Hey, this is Doug, and this is Microcast number 104.

Now, someone I follow on the Fediverse posted a thread recently, where they kind of lamented the widespread uncritical acceptance of new technologies by middle management and academia. They gave examples around autonomous vehicles and augmented reality. And they were arguing that this uncritical acceptance isn’t due to this general enthusiasm in the population, but this premature consensus that this is happening without considering the implications or whether the choice that is being made, in inverted commas, is a democratic one.

In this thread, they mentioned a conversation with an academic about augmented reality, and they pointed out, like, there’s no billboard saying that you shouldn’t use this, or arguing against the technology, you only ever get the kind of the positive rather than the negative. A bit like how Nestle were advertising for formula milk in South America, and it led to a decline in breastfeeding, for example. They didn’t give that example. That’s my example.

So this person I follow was kind of expressing frustration about how there’s no critical questioning of technology adoption. And really, we should be trying harder to challenge this narrative of technological inevitability. Now, this really struck a chord for me on many levels, and I was going to write a blog post about it, but I’m not recording a podcast today with Laura, because she’s away.

So I thought, why not just turn to a microcast? I’m not mentioning this person’s name who wrote the thread, because they have a highly curated following and followers list. By default, they post just to their followers, and they have expressed frustration as well with people who have, like, screenshotted or shared thoughts that they intended only to be for the people who they are following and who are following them. So I’m not going to name names.

What’s interesting to me is, above and beyond the kind of example I gave there about Nestle, this happens everywhere in society. If you think about it, what’s happening behind the scenes? There are people with very deep pockets or who know people with very deep pockets who want to put forward a particular worldview. And you might think, well, hang on a minute, Doug, they’re not putting forward a worldview; they’re putting forward a technology that they’re trying to make money from.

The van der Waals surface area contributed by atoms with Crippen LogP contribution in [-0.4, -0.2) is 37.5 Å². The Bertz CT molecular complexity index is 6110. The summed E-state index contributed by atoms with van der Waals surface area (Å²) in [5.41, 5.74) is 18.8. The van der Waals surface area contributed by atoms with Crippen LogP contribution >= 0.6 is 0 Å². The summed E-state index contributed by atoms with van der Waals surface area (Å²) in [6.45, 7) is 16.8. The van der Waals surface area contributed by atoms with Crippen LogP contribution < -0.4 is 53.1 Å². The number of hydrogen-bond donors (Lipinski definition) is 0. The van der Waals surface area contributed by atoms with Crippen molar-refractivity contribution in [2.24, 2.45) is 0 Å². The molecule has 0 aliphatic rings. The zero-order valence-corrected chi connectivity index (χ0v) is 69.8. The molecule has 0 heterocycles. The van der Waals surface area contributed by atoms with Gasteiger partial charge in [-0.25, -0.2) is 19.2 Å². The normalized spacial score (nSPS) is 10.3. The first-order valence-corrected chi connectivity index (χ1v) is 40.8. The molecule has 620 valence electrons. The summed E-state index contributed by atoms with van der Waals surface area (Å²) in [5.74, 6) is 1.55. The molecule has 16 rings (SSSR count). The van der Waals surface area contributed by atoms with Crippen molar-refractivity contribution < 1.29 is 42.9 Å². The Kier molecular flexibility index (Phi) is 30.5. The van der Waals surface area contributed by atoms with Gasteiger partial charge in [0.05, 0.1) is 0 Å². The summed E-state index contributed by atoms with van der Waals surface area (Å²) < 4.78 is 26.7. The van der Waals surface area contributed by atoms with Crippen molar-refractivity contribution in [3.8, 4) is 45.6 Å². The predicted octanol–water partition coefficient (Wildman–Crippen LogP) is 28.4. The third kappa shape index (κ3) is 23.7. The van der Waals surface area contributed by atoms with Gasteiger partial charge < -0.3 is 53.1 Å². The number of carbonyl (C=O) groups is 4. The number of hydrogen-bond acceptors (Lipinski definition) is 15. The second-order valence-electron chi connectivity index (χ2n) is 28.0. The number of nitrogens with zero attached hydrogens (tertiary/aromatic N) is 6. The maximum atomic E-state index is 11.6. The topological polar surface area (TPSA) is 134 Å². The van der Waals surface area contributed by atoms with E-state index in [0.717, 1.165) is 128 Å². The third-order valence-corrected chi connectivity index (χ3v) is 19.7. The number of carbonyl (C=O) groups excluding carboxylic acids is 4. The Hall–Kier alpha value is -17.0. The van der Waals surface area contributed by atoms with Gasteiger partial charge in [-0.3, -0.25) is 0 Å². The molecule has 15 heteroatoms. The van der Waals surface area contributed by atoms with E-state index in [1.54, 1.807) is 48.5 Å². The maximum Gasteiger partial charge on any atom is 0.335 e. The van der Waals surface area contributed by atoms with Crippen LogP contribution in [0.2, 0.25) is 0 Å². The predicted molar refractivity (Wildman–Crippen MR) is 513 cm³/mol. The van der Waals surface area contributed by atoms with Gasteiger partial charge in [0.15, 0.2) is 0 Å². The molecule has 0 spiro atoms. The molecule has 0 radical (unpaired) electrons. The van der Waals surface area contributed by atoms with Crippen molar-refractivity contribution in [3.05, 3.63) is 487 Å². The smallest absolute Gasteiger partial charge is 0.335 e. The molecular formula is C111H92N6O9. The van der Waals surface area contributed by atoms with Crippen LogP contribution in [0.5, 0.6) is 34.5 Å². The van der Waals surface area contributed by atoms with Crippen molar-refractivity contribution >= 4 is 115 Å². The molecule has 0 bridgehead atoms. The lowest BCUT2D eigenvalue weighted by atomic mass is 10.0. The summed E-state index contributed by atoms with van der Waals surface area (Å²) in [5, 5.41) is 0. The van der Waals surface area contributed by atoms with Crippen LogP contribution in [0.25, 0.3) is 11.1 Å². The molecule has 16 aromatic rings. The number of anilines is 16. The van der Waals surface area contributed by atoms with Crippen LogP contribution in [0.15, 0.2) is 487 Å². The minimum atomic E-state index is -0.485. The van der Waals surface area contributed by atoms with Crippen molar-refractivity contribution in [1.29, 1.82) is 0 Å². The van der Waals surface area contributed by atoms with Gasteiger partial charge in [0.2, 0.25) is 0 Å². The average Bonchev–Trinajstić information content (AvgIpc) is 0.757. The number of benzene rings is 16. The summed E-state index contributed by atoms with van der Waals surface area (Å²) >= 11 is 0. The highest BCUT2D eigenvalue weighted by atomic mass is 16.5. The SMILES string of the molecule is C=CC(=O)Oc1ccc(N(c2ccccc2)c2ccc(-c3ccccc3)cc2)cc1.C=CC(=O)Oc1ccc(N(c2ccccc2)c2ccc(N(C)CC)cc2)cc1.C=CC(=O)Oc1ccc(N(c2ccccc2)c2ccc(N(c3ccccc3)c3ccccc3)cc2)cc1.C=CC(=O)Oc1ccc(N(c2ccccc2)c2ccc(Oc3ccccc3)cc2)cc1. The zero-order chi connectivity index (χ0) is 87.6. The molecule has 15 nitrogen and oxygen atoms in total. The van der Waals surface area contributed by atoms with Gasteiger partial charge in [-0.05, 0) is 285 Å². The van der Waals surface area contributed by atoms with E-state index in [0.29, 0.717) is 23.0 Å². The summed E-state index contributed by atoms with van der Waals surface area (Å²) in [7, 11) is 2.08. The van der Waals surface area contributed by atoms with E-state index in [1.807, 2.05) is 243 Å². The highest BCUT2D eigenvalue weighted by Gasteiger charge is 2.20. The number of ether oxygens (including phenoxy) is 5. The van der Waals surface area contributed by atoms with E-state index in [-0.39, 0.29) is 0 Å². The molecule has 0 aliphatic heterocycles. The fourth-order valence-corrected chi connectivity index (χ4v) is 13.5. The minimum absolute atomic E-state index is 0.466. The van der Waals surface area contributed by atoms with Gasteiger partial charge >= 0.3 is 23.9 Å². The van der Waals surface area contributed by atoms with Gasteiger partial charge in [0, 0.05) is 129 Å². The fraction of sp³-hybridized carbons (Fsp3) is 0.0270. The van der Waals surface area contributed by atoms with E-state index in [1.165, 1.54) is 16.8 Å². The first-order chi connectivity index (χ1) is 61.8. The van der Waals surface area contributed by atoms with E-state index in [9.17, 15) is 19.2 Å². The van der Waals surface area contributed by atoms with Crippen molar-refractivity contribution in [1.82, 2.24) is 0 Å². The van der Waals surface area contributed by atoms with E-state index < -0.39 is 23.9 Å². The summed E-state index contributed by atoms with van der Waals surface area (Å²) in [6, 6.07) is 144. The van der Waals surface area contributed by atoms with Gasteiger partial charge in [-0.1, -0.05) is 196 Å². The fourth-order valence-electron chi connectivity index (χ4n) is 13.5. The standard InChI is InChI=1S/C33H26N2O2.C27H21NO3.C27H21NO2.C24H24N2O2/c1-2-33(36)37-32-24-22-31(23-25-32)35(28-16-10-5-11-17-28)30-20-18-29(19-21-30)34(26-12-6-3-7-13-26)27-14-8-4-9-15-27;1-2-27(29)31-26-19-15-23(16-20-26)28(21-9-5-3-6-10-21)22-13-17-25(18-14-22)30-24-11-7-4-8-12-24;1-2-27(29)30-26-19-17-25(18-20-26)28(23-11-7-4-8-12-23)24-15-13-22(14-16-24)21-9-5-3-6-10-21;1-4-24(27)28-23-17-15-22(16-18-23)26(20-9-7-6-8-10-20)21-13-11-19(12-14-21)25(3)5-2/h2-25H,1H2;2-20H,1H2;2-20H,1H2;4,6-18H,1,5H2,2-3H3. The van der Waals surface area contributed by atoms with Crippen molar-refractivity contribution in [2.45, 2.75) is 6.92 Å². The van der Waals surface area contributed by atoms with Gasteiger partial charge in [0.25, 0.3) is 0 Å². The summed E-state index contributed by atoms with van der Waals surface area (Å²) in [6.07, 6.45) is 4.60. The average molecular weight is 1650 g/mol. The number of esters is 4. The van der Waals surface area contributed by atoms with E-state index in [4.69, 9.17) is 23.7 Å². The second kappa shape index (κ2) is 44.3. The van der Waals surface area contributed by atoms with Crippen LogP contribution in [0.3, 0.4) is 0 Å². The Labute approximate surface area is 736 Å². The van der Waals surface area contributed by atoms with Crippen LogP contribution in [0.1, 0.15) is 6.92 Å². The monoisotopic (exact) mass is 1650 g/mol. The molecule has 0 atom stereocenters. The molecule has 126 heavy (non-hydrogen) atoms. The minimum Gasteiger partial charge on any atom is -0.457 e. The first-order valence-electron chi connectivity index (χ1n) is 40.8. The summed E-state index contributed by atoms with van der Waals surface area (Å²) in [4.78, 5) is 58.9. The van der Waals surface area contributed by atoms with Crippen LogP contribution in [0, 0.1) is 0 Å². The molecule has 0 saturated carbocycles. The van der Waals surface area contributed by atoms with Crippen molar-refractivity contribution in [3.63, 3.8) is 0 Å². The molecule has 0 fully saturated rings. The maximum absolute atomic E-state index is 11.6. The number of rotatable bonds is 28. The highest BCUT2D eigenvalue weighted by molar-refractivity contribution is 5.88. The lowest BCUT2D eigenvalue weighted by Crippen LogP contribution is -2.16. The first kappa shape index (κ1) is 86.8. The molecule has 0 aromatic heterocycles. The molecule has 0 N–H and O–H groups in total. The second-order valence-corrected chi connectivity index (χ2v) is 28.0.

But no technology is neutral. I remember Eddie Izzard, for example, talking about the National Rifle Association of America, saying “guns don’t kill people, people do”. And he jokingly said, “I think the gun helps”. Like the logic of a gun is to shoot a bullet out of. And that’s usually to destroy something else or kill something.

The problem here is that technology has built in philosophies or assumptions. So we need to bear that in mind when we’re thinking about the worldview that the technology which is being introduced to us wants to create. So you could talk about AI, for example. I find AI really useful. I’m using it to generate images for blog posts on Thought Shrapnel, probably the one that illustrates this microcast, for example.

It’s useful as like to brainstorm ideas, to fill in gaps of things that I might have missed, like as an assistant. But the worldview that’s being talked about by people who are kind of peddling AI, as in, you know, OpenAI and other large companies like that, is that it’s going to replace workers.

So really what’s happening here is that it’s a technology which could be used for lots of different things. But the narrative behind it is, well, automation is more important than, for example, people having jobs. Efficiency is more important than, for example, solidarity, like there’s definitely a worldview baked in. And you may agree with it or you may disagree with it. But you can’t argue against the fact that technologies have built in philosophies and assumptions, epistemologies, ontologies, all that kind of stuff.

Now, the difficulty is, is that because of the diffusion of innovation kind of life cycle curve, the technology adoption curve, whether or not you think that that exact model is true, different people in society adopt technologies at different times. Sometimes that’s because of interest: sometimes people just have an interest in a technology. It might be in technology generally, or it might be in technology as it affects their sector or their hobby or whatever it is.

But technologies are definitely adopted at different rates. And we can use the diffusion of innovation life cycle curve to try and think about some of that. The trouble is, by the time the technology reaches the mainstream, it has got baked in assumptions based on what’s gone before. Now, that could be because of what the venture capital funders want. It could be because of what the early adopters want.

So we end up in a world where a lot of technology isn’t very accessible, works particularly well for like white men who are of a certain age. But doesn’t work well for everyone else and doesn’t really like you see this all of the time, even open source projects who start off in English and then it’s like: “we’re going international!”. I had another one of those emails this morning like, “hey, we’re going international!” as if that shouldn’t have been the plan all along. Or maybe you should have launched with that. The idea that everything kind of starts with English and a white man’s view of it and then kind of goes from there is kind of problematic.